JENIFER DUNCAN ET AL. v. OLGA RAWLS ET AL.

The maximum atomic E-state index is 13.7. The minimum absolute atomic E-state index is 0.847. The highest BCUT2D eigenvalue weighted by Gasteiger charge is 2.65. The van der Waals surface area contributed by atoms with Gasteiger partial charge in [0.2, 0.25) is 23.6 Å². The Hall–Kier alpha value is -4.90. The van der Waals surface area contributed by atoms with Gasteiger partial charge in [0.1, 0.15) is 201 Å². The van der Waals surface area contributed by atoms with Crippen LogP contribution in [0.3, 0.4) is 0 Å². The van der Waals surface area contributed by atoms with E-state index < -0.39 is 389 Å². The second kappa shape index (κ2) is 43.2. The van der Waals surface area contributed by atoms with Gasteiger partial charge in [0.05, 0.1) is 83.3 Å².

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WHOLE COURT NOTICE: Motions for reconsideration must be physically received in our clerk’s office within ten days of the date of decision to be deemed timely filed. http://www.gaappeals.us/rules March 16, 2018 In the Court of Appeals of Georgia A17A2052. JENIFER DUNCAN et al. v. OLGA RAWLS et al. BRANCH, Judge. This appeal concerns whether and under what circumstances Georgia public policy prohibits enforcement of an in terrorem, or no contest, provision of a trust. In this case, fourteen beneficiaries of a trust, allegedly in good faith and upon probable cause, challenged the legal validity of the trust based on a claim of undue influence over the settlor by her children, who are also the trustees. We conclude that because the legislature, not this Court, determines Georgia public policy, the trial court did not err by enforcing the in terrorem clause against a claim of undue influence and therefore granting partial summary judgment to the trustees on that claim. For the reasons shown below, however, we vacate that portion of the trial court’s decision that addressed the appellants’ claims of breach of fiduciary duty and remand the case for the court to consider whether the appellants’ claim of tortious interference with the expectation of a bequest or gift is barred by the in terrorem clause. “On appeal from a grant of a motion for summary judgment, we review the evidence de novo, viewing it in the light most favorable to the nonmovant, to determine whether a genuine issue of fact remains and whether the moving party is entitled to judgment as a matter of law.” Western Indus. v. Poole, 280 Ga. App. 378, 379 (634 SE2d 118) (2006) (footnote omitted). So viewed, the record shows that on or about September 11, 2012, Ms. Olga Casteleiro de Goizueta, heir to her husband’s fortune, executed a durable power of attorney (“POA”) granting authority to her son Javier Goizueta and daughter Olga Rawls to undertake a variety of actions in her name and on her behalf, including the power to create, revoke, or amend any trust for her benefit, as well as “to do anything that I could do personally or as Trustee.” In February 2013, Ms. Goizueta executed the 31st Amendment and Restatement of her revocable pourover trust and named Javier Goizueta and Olga Rawls as trustees. Schedule B to the trust provided for specific monetary gifts for 2 fifteen of her staff and employees (fourteen of whom are appellants)1 upon Ms. Goizueta’s death. The trust provided that Ms. Goizueta reserved the right to change these gifts by a written instrument signed by Ms. Goizueta and the trustees and that the trustees had absolute discretion “to determine the validity of any such written instrument amending Schedule B.” The February 2013 trust also contained a “No Contest Provision,” which provided, in relevant part, that under the following condition: [s]hould any beneficiary, singly or in conjunction with any other person or persons, directly or indirectly (whether or not in good faith and with probable cause), contest or initiate proceedings to contest in any court the validity of all or any part of my Will or this Agreement or any other trust created by me or, in any manner, attack or seek to impair or invalidate any of the provisions of my Will or this Agreement or any other trust created by me or to prevent any provision of my Will or this Agreement or any other trust created by me from being carried out in accordance with its terms . . . that beneficiary “shall be subject to forfeiture under this Article whether or not such action is taken in good faith or with probable cause, it being my intention that any 1 The fourteen appellants are Jenifer Duncan, Jennifer Curry, Amanda Smith, Shelia McCloud, Rosalba Arellano Jones, Judy Cunningham, Gloria Espinosa, H. L. Bowen, Clyde Thomas Padgett, W. F. Timms, E. G. Brown, C. W. Payne, Stephen W. Norman, and Joseph Cochran. 3 such action shall result in forfeiture no matter what the facts and circumstances surrounding such action.” In March 2013, Ms. Goizueta amended Schedule B to reduce the amounts provided to some of the appellant-beneficiaries. On August 1, 2013, Ms. Goizueta signed the 32nd Amendment and Restatement of her revocable pourover trust. A separate “Family Trust” was executed the same day. Ms. Goizueta again named Olga Rawls and Javier Goizueta as trustees. The August 2013 trust document did not include a Schedule B, but, as in the February 2013 trust, it included an almost identical “No Contest Provision.” Ms. Goizueta died in November 2015, following which the same trustees made distributions to some of the appellants from the Family Trust in amounts less than those listed in Schedule B of the February 2013 pourover trust. Some of the appellants retained counsel, who sent a letter to the trustees requesting that they pay the full amounts listed in Schedule B of the February 2013 trust. The trustees responded with an action in Fulton County Superior Court seeking a declaratory judgment that the August 2013 trust was valid. They also asserted a claim for forfeiture of the distributions made to the appellants from the Family Trust based on 4 the in terrorem provision contained in the August 2013 trust, and made various claims against an individual that are not relevant to this appeal. The appellants answered and filed a counterclaim in which they alleged that during the years preceding her death, Ms. Goizueta was isolated and dominated by her children, who schemed to enrich themselves with their mother’s money rather than distribute it in accordance with her wishes. The appellants alleged that Ms. Goizueta’s children exercised undue influence over their mother, who had diminished capacity at the time, and prepared and caused their mother to execute the August 2013 trust, which eliminated the specific gifts for the appellants found in Schedule B to the February 2013 trust. In the counterclaim, the appellants sought a declaration that the in terrorem provision in the August 2013 trust is unenforceable to the extent it precludes them from asserting (1) a claim of undue influence by the trustees who caused Ms. Goizueta to change her estate documents to revoke her intended gifts to the appellants; (2) a claim of tortious interference with the appellants’ expectation of bequests or gifts; and (3) a claim of breach of fiduciary duty by the trustees. In response, the trustees filed a motion for partial summary judgment on appellants’ counterclaim regarding the enforceability of the in terrorem provision, which the trial court granted following a hearing. In its order, the trial court declined 5 appellants’ invitation to “judicially adopt the good faith/probable cause exception” to in terrorem clauses, as doing so was “beyond the province of a court.” Instead, the trial court elected to defer “any policy decision regarding the adoption of the good faith/probable cause exception to the General Assembly.” The trial court further held that the public policy exception allowing an action against trustees based on their alleged misconduct in their role as trustees did not apply because appellants were seeking to challenge, rather than enforce, the provisions of the August 2013 trust. Finally, the trial court rejected appellants’ due process challenge to the in terrorem provision because the appellants “never received a legally protectable interest” in the estate. 1. The appellants first argue that Georgia should recognize a probable cause exception to enforcement of in terrorem provisions, and that by holding otherwise, the lower court misinterpreted OCGA § 53-12-22 (b). The appellants further argue that they should be able to bring their claims in good faith without forfeiting what they were given under the trust. 6 (a) We first agree with the trial court that the in terrorem clause meets the requirement found in OCGA § 53-12-22 (b), the only Georgia statute that addresses in terrorem clauses in trusts.2 That subsection provides: A condition in terrorem shall be void unless there is a direction in the trust instrument as to the disposition of the property if the condition in terrorem is violated, in which event the direction in the trust instrument shall be carried out. OCGA § 53-12-22 (b).3 See also Mary F. Radford, Wills, Trusts, Guardianships, and Fiduciary Administration, 65 Mercer L. Rev. 295, 297 (2013) (“Both the Georgia Probate Code and the Georgia Trust Code recognize the validity of [no contest] clauses provided that the will or trust contains a direction as to the disposition of the forfeited property in the event the clause is violated.”) (footnote omitted). As the trial court found, the in terrorem clause in Ms. Goizueta’s trust contains an alternative disposition to The Goizueta Foundation in the event the clause is triggered. 2 We recognize that OCGA § 53-12-22 (b), as written, does not purport to embody all possible law regarding the enforceability of in terrorem clauses in trusts. 3 The Probate Code has a similar provision regarding wills. See OCGA § OCGA § 53-4-68 (b). 7 Accordingly, the trial court correctly found that the clause at issue passed the test found in OCGA § 53-12-22 (b).4 (b) The appellants argue that even if the clause satisfies OCGA § 53-12-22 (b), this Court should adopt a good faith/probable cause exception to the enforceability of such a clause. Appellants argue that such an exception might provide that in terrorem clauses are enforceable “unless probable cause exist[s] for instituting the proceeding,” Restatement (Second) of Property: Donative Transfers § 9.1, and that such a proceeding be brought in good faith. See 1 Ga. Wills & Administration § 8:7 (“Many states refuse to enforce no-contest clauses if there is probable cause for the contest or the contest is brought in good faith.”). Under Georgia law, a trust may be attacked where the trust results from undue influence. See, e.g., Davison v. Hines, 291 Ga. 434, 437 (1) (729 SE2d 330) (2012) (some evidence showed that persons with a confidential relationship took such an active role creating a trust that their will was substituted for that of the principal such that the documents were the product of undue influence). But, as shown above, in 4 The dissent’s rhetorical strawman argument notwithstanding, we have not misread OCGA § 53-12-22 (b) at all. In fact, that Code section says nothing whatsoever about the existence of good faith/probable cause exception to enforcement of an in terrorem clause in a trust. 8 terrorem clauses protecting against such a challenge are allowed under Georgia law with only one codified limitation, that being the alternative disposition provision discussed above. The parties have not cited any other statutory limitation on such clauses, and we find none, let alone a good faith/probable cause exception to enforcement of an in terrorem clause. Although our appellate courts sometimes rely on authorities addressing no contest clauses in wills when analyzing no contest clauses in trusts,5 there are relevant differences in the codified law. Specifically, OCGA § 53-4-68 (a), pertaining to wills, provides that “[c]onditions in a will[, such as a condition in terrorem,] that are impossible, illegal, or against public policy shall be void.” Subsection (a) to the trust statute, which parallels OCGA § 53-4-68 (a), provides only that “[a] trust may be created for any lawful purpose.” OCGA § 53-12-22 (a). Thus, cases that quote the statute pertaining to wills to the effect that “conditions which are impossible, illegal, or against public policy shall be void” are distinguishable. See, e.g., Sinclair v. Sinclair, 284 Ga. 500, 502 (2) (670 SE2d 59) (2008) (involving an in terrorem clause in a will); Taylor v. Rapp, 217 Ga. 654, 656 (124 SE2d 271) (1962) (citing former 5 See, e.g., Snook v. Sessoms, 256 Ga. 482, 482 (350 SE2d 237) (1986), citing Cohen v. Reisman, 203 Ga. 684, 685 (4) (48 SE2d 113) (1948). 9 version of OCGA § 53-4-68); Cohen v. Reisman, 203 Ga. 684, 684 (2) (48 SE2d 113) (1948) (involving an in terrorem clause in a will). Next, despite the fact that various forms of good faith/probable cause exceptions have been a part of the law in other states for many years6 and included in the Uniform Probate Code7 and the Restatement (Second) of Property,8 the Georgia Trust Code does not include the good faith/probable cause rule proposed by the 6 1 Ga. Wills & Administration § 8:7 (“Many states refuse to enforce no-contest clauses if there is probable cause for the contest or the contest is brought in good faith.”). 7 See Uniform Probate Code § 3-905 (1969) (“A provision in a will purporting to penalize any interested person for contesting the will or instituting other proceedings relating to the estate is unenforceable if probable cause exists for instituting proceedings.”). 8 See Restatement (Second) of Property, Don. Trans. § 9.1 (1983) An otherwise effective provision in a will or other donative transfer, which is designed to prevent the acquisition or retention of an interest in property in the event there is a contest of the validity of the document transferring the interest or an attack on a particular provision of the document, is valid, unless there was probable cause for making the contest or attack. 10 appellants. Even though the General Assembly revised the Georgia Trust Code in 2010, it did not codify the good faith/probable cause exception at that opportunity. Because the legislature is presumed to act with full knowledge of the existing state of the law,9 it follows that the legislature chose not to adopt a good faith/probable cause exception to enforcement of no contest clauses in trusts.10 Thus, there is no statutory good faith/probable cause exception to enforcement of in terrorem clauses in the Trust Code and no provision for a public policy 9 It is well established that a statute is presumed to be enacted by the legislature with full knowledge of the existing condition of the law and with reference to it. It is therefore to be construed in connection and in harmony with the existing law, and as a part of a general and uniform system of jurisprudence, and its meaning and effect is to be determined in connection, not only with the common law and the constitution, but also with reference to other statutes and the decisions of the courts. Retention Alternatives, Ltd. v. Hayward, 285 Ga. 437, 440 (2) (678 SE2d 877) (2009) (citation omitted). 10 Statutory history, such as shown above, differs from legislative history, which we have not employed as suggested by the dissent. Compare the definition of “legislative history”—“The proceedings leading to the enactment of a statute, including hearings, committee reports, and floor debates,” with the definition of “statutory history”—“The enacted lineage of a statute, including prior laws, amendments, codifications, and repeals.” Black’s Law Dictionary (10th ed. 2014). 11 exception in OCGA § 53-12-22. And the legislature recently amended the Trust Code without including these exceptions. Accordingly, we decline to adopt such exceptions.11 “[T]he legislature, and not the courts, are empowered by the Constitution to decide public policy, and to implement that policy by enacting laws.” Commonwealth Inv. Co. v. Frye, 219 Ga. 498, 499 (134 SE2d 39) (1963); see also Perdue v. Baker, 277 Ga. 1, 14 (6) (586 SE2d 606) (2003) (“The core legislative function is the establishment of public policy through the enactment of laws.”) (footnote omitted). We therefore conclude that the trial court correctly held that no good faith/probable cause exception exists. 2. The trial court erred, however, by declaring as a matter of law that the valid in terrorem clause in the August 2013 trust bars the appellants’ claims of breach of fiduciary duty. It also failed to consider whether the clause bars the appellants’ claim of tortious interference with an expectation of bequests or gifts. In their counterclaim, the appellants sought a declaration that the in terrorem provision in the August 2013 trust was unenforceable to the extent it precludes them from asserting their claims, “includ[ing] without limitation” (1) a claim of undue 11 Having failed to address the Georgia law cited above, including the plain difference between statutory law regarding in terrorem clauses in wills and trusts, the dissent turns instead to the law of other states to support its argument. 12 influence by the trustees who caused Ms. Goizueta to change her estate documents to revoke her intended gifts to the appellants; (2) a claim of breach of fiduciary duty by the trustees; and (3) a claim of tortious interference with the appellants’ expectation of bequests or gifts. In response, the trustees moved for partial summary judgment on the legal question of whether the in terrorem clause was enforceable against all of the appellants’ claims. In granting partial summary judgment, the trial court first held that there was no good faith/probable cause exception, with which we agree, as shown in Division 1.12 (a) The court then held as a matter of law that the in terrorem clause was valid and enforceable against the appellants’ claims of breach of fiduciary duty. The appellants had alleged that in addition to being the trustees of the August 2013 trust, the appellees were also the trustees of the February 2013 trust, which provided for the gifts over to the appellants. The appellants alleged that as a result of the powers granted to the trustees under the POA and the February 2013 trust, as well the activities of the trustees, the trustees took on fiduciary duties associated with the February 2013 trust at that time. The appellants alleged that the trustees then breached 12 The trial court noted that “[q]uestions as to whether [the appellants’] actions may have triggered forfeiture of their distributions under the no contest clause are not before the Court.” 13 these duties by unduly influencing Ms. Goizueta to amend Schedule B of that trust and to procure the August 2013 trust to their benefit. There is an exception to the enforcement of in terrorem clauses when litigation is brought seeking to require a trustee to comply with his fiduciary duties. Callaway v. Willard, 321 Ga. App. 349, 358 (3) (a) (739 SE2d 533) (2013). Such a clause cannot be enforced against a litigant when “the purpose of such litigation is to enforce the will and to compel the executor to carry out its terms.” Cohen, 203 Ga. at 685 (4). Similarly, and in a case following Reisman but involving a trust, it was held that “[a] beneficiary [of a trust] assuredly is empowered to enforce the provisions of a trust, no matter the terms of any in terrorem clause.” Snook v. Sessoms, 256 Ga. 482, 482 (350 SE2d 237) (1986). Thus, in terrorem clauses are enforceable against challenges to a will itself, such as a caveat that seeks to “destroy the Will altogether,” but not enforceable against “a petition for accounting and for the removal of an executor . . . because it first affirms the validity of the will.” Norman v. Gober, 292 Ga. 351, 354 (1) (737 SE2d 309) (2013). Based on this law, the trial court held that the appellants’ claim that the trustees breached their fiduciary duties associated with the February 2013 trust was merely an attempt to “destroy the August 2013 Trust altogether” and that therefore the in 14 terrorem clause could be enforced. We disagree. Setting aside all other issues related to the appellants’ claims of breach of fiduciary duty, including the standing of beneficiaries to assert such a claim and whether fiduciary duties attach at the formation of a revocable trust,13 this claim is an attempt to hold the trustees accountable to the extent that they had fiduciary responsibilities under the February 2013 trust to which they failed to adhere. It is not a claim to set aside the August 2013 trust akin to a challenge to the validity of a will. It is an attempt to enforce the fiduciary duties associated with the earlier trust. Such a claim is subject to the exception to enforcement of in terrorem clauses under Snook v. Sessoms and its progeny. Accordingly, we disagree with the trial court that the in terrorem clause is enforceable with regard to such claims. We therefore vacate that portion of the trial court’s order. The same result applies to the extent the appellants have asserted a breach of fiduciary duty claim regarding the separate Family Trust. (b) Unaddressed by the trial court is the appellants’ claim of tortious interference with the expectation of a bequest or gift and whether such a claim also falls into the above-exception to enforcement of in terrorem clauses. See generally 1 13 The trial court assumed for purposes of its decision that the trustees were in fact trustees of the February 2013 trust at the time that Ms. Goizueta signed the August 2013 trust. 15 Ga. Wills & Administration § 4:10, and cases cited therein. The court should address this issue upon remand. Judgment affirmed in part, vacated in part, and case remanded with direction. Dillard, C. J., Miller, P. J., Doyle, P.J., Andrews, McMillian, and Reese, JJ., concur. Ray, J., concurs fully and specially. Rickman and Mercier, JJ., concur in Div. 2 and in the judgment. Barnes, P. J., Ellington, P. J., McFadden, P. J., and Bethel, J., dissent. 16 A17A2052. JENIFER DUNCAN et al. v. OLGA RAWLS et al. RAY, Judge, concurring fully and specially. I concur with the majority’s decision in this case, not because I personally like the outcome for these parties, but because I agree with the majority’s proper exercise of judicial restraint. Under the facts as articulated by the appellants, the imposition of a good faith exception into the in terrorem clause has some appeal. I can’t deny that. I do not discount the dissent’s contention that such an exception would be a desirable expression of public policy for our state. Where I disagree with the dissent, however, is its contention that it is the role of the courts, and the Court of Appeals of Georgia in particular, to create this exception and to insert it into our law. It is not. In my view, that privilege exclusively belongs with the General Assembly of Georgia. As Supreme Court Justice Neil Gorsuch recently stated, “it is the job of the judge to apply [the law], not amend the law . . . even when he might well prefer a very different outcome.” Indeed, I expect that many a judge has felt pain in applying a law as written by a legislative body to which the judge didn’t agree. That sentiment is not new and isolated to the facts here. Indeed, I personally feel discomfort every time I must rule that a sympathetic plaintiff who has been harmed by a government actor cannot pursue his or her claim due to sovereign immunity. Yet, I understand that it is the role of the General Assembly to determine when and if the State of Georgia can be sued, and that our role in the courts is to apply the rules that the legislature has given to us. Earlier in my career, I was fortunate to have served 6 years as a member of the Georgia Senate. In that role, it was my privilege to work with 235 other legislators in making sometimes difficult choices regarding the laws of our state. When I moved to the judiciary, however, my focus necessarily changed. As a judge when I encounter a statute to which I do not agree or which I believe is incomplete, I must defer to the decisions that the legislature has made as to what to include and not to include in such law. I might prefer a different outcome, but it is not my role as a judge to decide on the rules, just to apply them. Separation of powers demands nothing less. 2 A17A2052. DUNCAN et al. v. RAWLS et al. MCFADDEN, Presiding Judge, dissenting. I agree with Judge Bethel that the rule the majority adopts is one we should not adopt and are not required by statute to adopt. I write separately to respond to the majority’s argument that, because the legislature did not include the good faith/probable cause rule in OCGA § 53-12-22 (b), we should infer that they rejected it. That is plausible. But it is an inference drawn from silence. I would hold, at least as a general rule and absent statutory history to the contrary, that the one inference properly drawn from the legislature’s silence on a question is that the legislature has not answered it. The majority does not rely on statutory history. The legislature did not remove a good faith/probable cause rule from Georgia’s Trust Code or Probate Code. Nor did it modify the in terrorem provisions in any meaningful way. Those Codes were silent as to the good faith/probable cause rule before the revisions referred to by the majority, and they remained silent as to that rule after those revisions. See former OCGA § 53-2-91 (predecessor to OCGA § 53-4-55); former OCGA § 53-2-107 (b) (predecessor to OCGA § 53-12-22 (b), effective until January 1, 1998); former OCGA § 53-4-68 (b) (predecessor to OCGA § 53-12-22 (b), effective January 1, 1998). Statutory history has been defined as “[t]he enacted lineage of a statute, including prior laws, amendments, codifications, and repeals.” Antonin Scalia & Bryan A. Garner, Reading Law: The Interpretation of Legal Texts 440 (2012). Scalia and Garner distinguish statutory history from legislative history, approving the former and opposing the latter. Id. at 256. The majority relies on the latter, drawing inferences about intent from silence. I agree that we should inquire in appropriate cases about legislative intent. We are commanded to do so by statute. See OCGA § 1-3-1 (a); see also OCGA § 13-2-2 (rules of interpretation of contracts). There is merit to much of the criticism that has been leveled against legislative intent, particularly when the concept is allowed to devolve into attempted collective mind reading or is used as a cover for judicial policy making. See Scalia & Garner, Reading Law at 391-396. But that criticism does not justify a categorical rejection of the concept or disregard of the vast body of case law that has employed it. Inquiry into legislative intent is at its most legitimate when the text of the statute remains firmly at the center of the analysis. The poet T. S. Eliot wrote, 2 “Between the idea / And the reality / Between the motion / And the act / Falls the Shadow.” Eliot, “The Hollow Men.” Anyone who puts pen to paper or fingers to keyboard, whether to a craft a work of fiction or to articulate a consensus, must contend with the shadow. The legitimate objective of inquiry into legislative intent is illumination of ideas imperfectly expressed. Here we do not have ideas imperfectly expressed — only silence. 3 A17A2052. JENIFER DUNCAN et al. v. OLGA RAWLS et al. BETHEL, Judge, dissenting. Because the rule announced by the majority today is not required by statute, deprives the court of one of its basic functions, promotes and facilitates fraud, and produces a genuinely absurd result, I must respectfully dissent. The majority misreads OCGA § 53-12-22 (b), which provides that an in terrorem provision is “void unless there is a direction in the trust instrument as to the disposition of the property if the condition in terrorem is violated,” to mean that an in terrorem clause is always valid and enforceable, regardless of surrounding circumstances, if it simply contains a limitation over. The majority misreads the plain wording of the statute and misapprehends its meaning, as the statute in no way precludes a court from determining whether a trust document containing an in terrorem provision was validly created in the first instance. Rather, its patent codified purpose is to ensure that the property of the trust has someplace to go.1 1 Indeed, despite its clear purpose of avoiding a lapse in the trust and the majority’s recognition that the statute “does not purport to embody all possible law regarding the enforceability of interrorem clauses in trusts,” the majority applies the statute as if it does. Indeed, if the majority’s interpretation of OCGA § 53-12-22 (b) were correct and an in terrorem provision in a trust document is always valid and enforceable when it contains a limitation over, then it would not make sense for there to be a carve-out for enforcement of those suits brought against an executor or trustee where the challenger is merely seeking to enforce, rather than challenge, the terms of the trust or will. See, e.g., Sinclair v. Sinclair, 284 Ga. 500, 502 (1) (670 SE2d 59) (2008); Snook v. Sessoms, 256 Ga. 482, 482 (350 SE2d 237) (1986); Cohen v. Reisman, 203 Ga. 684, 685 (4) (48 SE2d 113) (1948). The majority points to no statutory authority providing immunity for such enforcement actions which most certainly are challenges to the administration of a trust. Further, in requiring that courts blindly and unyieldingly enforce in terrorem provisions containing a limitation over, the majority elevates trust documents above all other written instruments and contracts.2 Neither binding authority nor a fair reading of the statute countenance such a result. 2 Courts have a fundamental interest and role in determining whether the document is, in fact, what it purports to be, as evidenced by those legal requirements that attend the lawful execution of many legally significant documents. See, e.g., OCGA §§ 24-9-901 (setting forth requirement of authentication or identification as a condition precedent to admissibility of evidence), 44-2-18 (setting forth subscribing witness requirements for a deed), 53-4-20 (setting forth formalities of signing and witnessing will or codicil), 53-4-24 (setting forth affidavit requirements for a selfproved will or codicil). 2 We are sympathetic to the argument relied upon by the majority that the judiciary should not wade into the waters of establishing public policy. In this instance, however, we believe that the public policy is self-evident, and the General Assembly has not constrained our interpretation by expressing its public policy preference in the statute.3 “Courts exist to ascertain the truth and to apply the law to it in any given situation[.]” Winningham v. Winningham, 966 S.W.2d 48, 52 (II) (Tenn. 1998) (citation omitted). See also Parker v. Benoist, 160 So.3d 198, 204 (11) (Miss. 2015) (“The logic for a good-faith exception is simple: courts exist to determine the truth. A forfeiture clause that operates regardless of a party’s good faith in bringing suit to ascertain the validity of a will frustrates the fundamental purpose of a court, which is to determine whether a will is valid or not.”). The judiciary is a third and independent branch of our government and is constitutionally empowered 3 The majority correctly notes that the General Assembly grants courts the ability to declare conditions in wills void as against public policy. See OCGA § 53-468 (a). However, elsewhere the majority rejects any notion that courts are empowered to determine public policy, particularly in situations where the legislature has been silent on a subject. The majority’s concept of judicial power thus renders surplusage the public policy exception in OCGA § 53-4-68 (a). 3 to fulfill its duties.4 When the legislative branch has articulated the policy of our state, we are bound to follow it. Where, as here, it has not articulated a policy, we are dutybound to fulfill the role of the court and discern that test which serves the interests of justice. Thus, while a subordinate branch with respect to the articulation of public policy, the judiciary is not an automaton incapable of action in the absence of direction. Relatedly, as for the General Assembly’s supposed choice during the legislative process not to include a good faith probable cause exception, I must reject this use of legislative history to impute meaning not present in the plain language of the statute. Legislative history is a field of study which has value only to academics, political science students, and (perhaps) novice legislators who are trying to learn the ropes.5 No meaning should be inferred from proposals that are not passed, as there could be any number of reasons why this occurred. Thus, contrary to the majority’s assertion, 4 See, e.g., Art. 6, Sec. 1, Para. 1; Art. 1, Sec. 2, Para. 3. See also Thompson v. Talmadge, 201 Ga. 867, 874 (41 SE2d 883) (1947) (“Legislative power is that which declares what the law shall be; judicial is that which declares what the law is . . .”). 5 “Any attempt to discern legislative intent beyond the express language passed by a legislative body is as practical and productive as attempting to nail Jell-O to the wall.” Bishop v. State, 341 Ga. App. 590, 593 (802 SE2d 39) (2017) (Bethel, J., concurring). 4 the fact that the General Assembly did not adopt language existing elsewhere in some foreign or uniform code cannot be interpreted to have any meaning separate and apart from the language actually contained in the statute at issue.6 In construing a trust, the first aim of a court is to discern and give effect to the intent of the settlor. See OCGA § 53-12-20 (b) (1) (intent is a necessary element of establishing an express trust); OCGA § 53-12-101 (b) (property devised by a will to a trust shall be disposed of in accordance with the provisions of the trust instrument or will setting forth the trust terms). See also McPherson v. McPherson, 307 Ga. App. 548, 552 (1) (b) (705 SE2d 314) (2011) (“In trust law, the cardinal rule is that the trustor-settlor’s intention be followed.” (citation omitted)). Indeed the statute the majority purports to construe directs the court to enforce the settlor’s intent. Yet the majority would deprive the court of the power to ascertain whether the document actually reflects the intent of the settlor. The majority’s opinion does violence to the 6 Despite its attempts to label its analysis as “statutory history,” the majority relies exclusively on provisions in uniform codes and foreign jurisdictions without pointing to any element of the actual lineage of the Georgia code, including any discussion of the prior content of the statute, portions of prior law that were carried through, modified, or repealed, or amendments that were considered, adopted, or rejected in 2010. The fact that the General Assembly revised our trust code in 2010 and made changes to provisions not relevant to this question is not germane to an analysis of this statutory provision. 5 aim of the court in construing trusts and will render the courts of this State impotent in all future cases involving in terrorem clauses. Under the majority’s rule, those who have committed fraud or otherwise acted improperly in securing the execution of a trust document can now insulate themselves from the consequences of their actions so long as their fraudulent or improperly secured trust document contains a limitation over and an in terrorem clause. This is a gross miscarriage of justice and an abdication of the courts’ responsibilities. Courts cannot know whether a trust document, “good on its face, was made in conformity to statutory requirements,” whether the settlor was of sound mind, or whether the trust document was the product of undue influence unless these matters are presented in court. See Winningham, 966 S.W.2d at 52 (II) (citation omitted). Enforcement of an in terrorem clause that would enable the settlor to “shut the door of truth and prevent the observance of the law[ ] is a mistaken public policy.” Id. (citation omitted). “A different rule — an unbending one — that in no case shall an unsuccessful contestant of a [trust] escape the penalty of forfeiture of the interest given him, would sometimes not only work manifest injustice, but accomplish results 6 that no rational [settlor] would ever contemplate.” Tate v. Camp, 147 Tenn. 137, 151152 (245 SW 839) (1922). As one of our sister states that has adopted the majority rule that I would follow in this case has observed, [I]f the rule invoked by the appellants is to be applied with no case excepted from it, those who unscrupulously play upon the feeling of the [settlor] may, with impunity, enjoy the fruits of their iniquity, and laugh in scorn at those whom they have wronged. If the condition of forfeiture is to be enforced in every case, those who improperly influence a [settlor] may boast to a child against whom he discriminated of the power they exerted over him, and of what they were able to accomplish for themselves, taunting and goading on such child to a contest; and yet if, in the end, those who so invited it, and whose conduct made it justifiable, succeed in sustaining the [trust] by retracting or denying what they said, the contestant will not only be deprived of his [distribution], but those who drew him into a contest may acquire his portion as part of their own plunder . . . . No [settlor], if he could speak from his grave, would declare such to have been his intention when he wrote his [trust] and tried to protect it from assault[.] In re Friend’s Estate, 209 Pa. 442, 445 (58 A 853) (1904). The rule announced by our Court today, taken to its extreme, would require this State’s courts to enforce an in terrorem clause despite incontrovertible and undisputed 7 proof that the trust in question was the product of coercion. Even evidence of a proverbial gun to the head of the settlor would not suffice to give courts authority to inquire into whether the document at issue reflected, at a basic level, the intent and free will of its signer. Thus, while the individual holding the proverbial gun could well be subject to criminal prosecution and conviction, he could remain safe with the knowledge that he can still enjoy the fruits of that trust from prison. Or consider the fact that affirmative evidence that a settlor was subject to a legal infirmity or had been judicially deemed incompetent prior to the date the trust was executed would be barred by the majority’s rule. Such absurd outcomes resulting from the majority’s tortured reading of OCGA § 53-12-22 (b) should be eschewed. “The judiciary has a duty to reject a construction of a statute which will result in unreasonable consequences or absurd results not contemplated by the legislature.” Haugen v. Henry Cty., 277 Ga. 743, 746 (2) (594 SE2d 334) (2004) (“one of the cardinal rules of statutory construction requires the courts to consider the consequences of any proposed interpretation and not construe the statute to reach an unreasonable result unintended by the legislature. The construction of statutes must square with common sense and sound reasoning.” (internal citations and punctuation omitted)). 8 An in terrorem provision should be enforced where it protects the intent of the settlor, but never where it would betray it. The power to influence the conduct of beneficiaries through such a provision belongs to the settlor alone and may not be weaponized by those seeking to supplant the settlor and substitute their own desires. The court cannot give effect to an in terrorem clause, no matter how broadly phrased,7 where doing so would deprive the court of its basic and inherent function or would risk the court being a party to fraud. The position advanced by Trustees — that is, unyielding enforcement of an in terrorem provision — clearly allows for that possibility and strips the court of its inherent dignity and power to conduct a meaningful review. Such cannot be permitted to stand, and the courts must act so as to prevent this outcome, as the laws of a majority of states explicitly permit.8 7 The language of the in terrorem provision in the August 2013 trust document is very broad and applies even to challenges brought “in good faith and with probable cause[.]” 8 The majority of states appear to recognize a good faith or probable cause exception to the enforcement of in terrorem provisions. See, e.g., Alaska Stat. §§ 13.12.517, 13.16.555; Ariz. Rev. Stat. § 14-2517; Cal. Prob. Code § 21311; Colo. Rev. Stat. §§ 15-11-517, 15-12-905; South Norwalk Trust Co. v. St. John,101 A. 961, 962-964 (Conn. 1917); Haw. Rev. Stat. § 560:2-517; Idaho Code § 15-3-905; In re Estate of Cocklin, 17 N.W.2d 129, 132-135 (II) (Iowa 1945); Hamel v. Hamel, 296 Kan. 1060, 1075 (2013); 18-A Maine Rev. Stat. Ann. § 3-905; Md. Code, Estates and Trusts, § 4-413; Mich. Comp. Laws Ann. 700.2518, 700.3905, 700.7113; Minn. Stat. 9 For these reasons, I would vacate the judgment of the trial court and remand the case for a determination of whether the Appellants have violated the in terrorem clause by contending that the August 2013 trust document does not reflect the true intent of the settlor, and if so, whether their challenge was brought in good faith and based upon probable cause. Further, I would vacate the trial court’s judgment with respect to the fiduciary duty and tortious interference claims following analysis of the validity of the August 2013 trust document. I am authorized to state that Presiding Judge Barnes joins in this dissent and that Presiding Judge Ellington joins as to its judgment only. § 524.2-517; Miss. Code § 91-8-1014; Mont. Code § 72-2-537; Nev. Rev. Stat. 137.005 (4), 163.00195 (4); NJ Stat 3B:3-47; N.M. Stat. § 45-2-517; Ryan v. Wachovia Bank & Trust Co., 235 N.C. 585, 588 (1952); N.D. Cent. Code § 30.1-2005; Barr v. Dawson, 158 P.3d 1073, 1076 (Okla. Civ. App. 2007); 20 Pa. Cons. Stat. § 2521; S.C. Code § 62-3-905; S.D. Codified Laws §§ 29A-2-517, 29A-3-905, 55-146; Tenn. Code § 35-15-1014; Tex. Est. Code § 254.005, Tex. Prop. Code § 112.038; Utah Code §§ 75-2-515, 75-3-905; In re Chappell’s Estate, 221 P. 336 (Wash. 1923); Dutterer v. Logan, 137 SE 1 (W. Va. 1927); Wis. Stat. § 854.19. Although this footnote makes clear that many state legislatures have codified good faith and/or probable cause exceptions into statute, we do not believe that courts are dependent upon the legislature in their efforts to protect the dignity and integrity of the judiciary’s primary function: the pursuit of truth. 10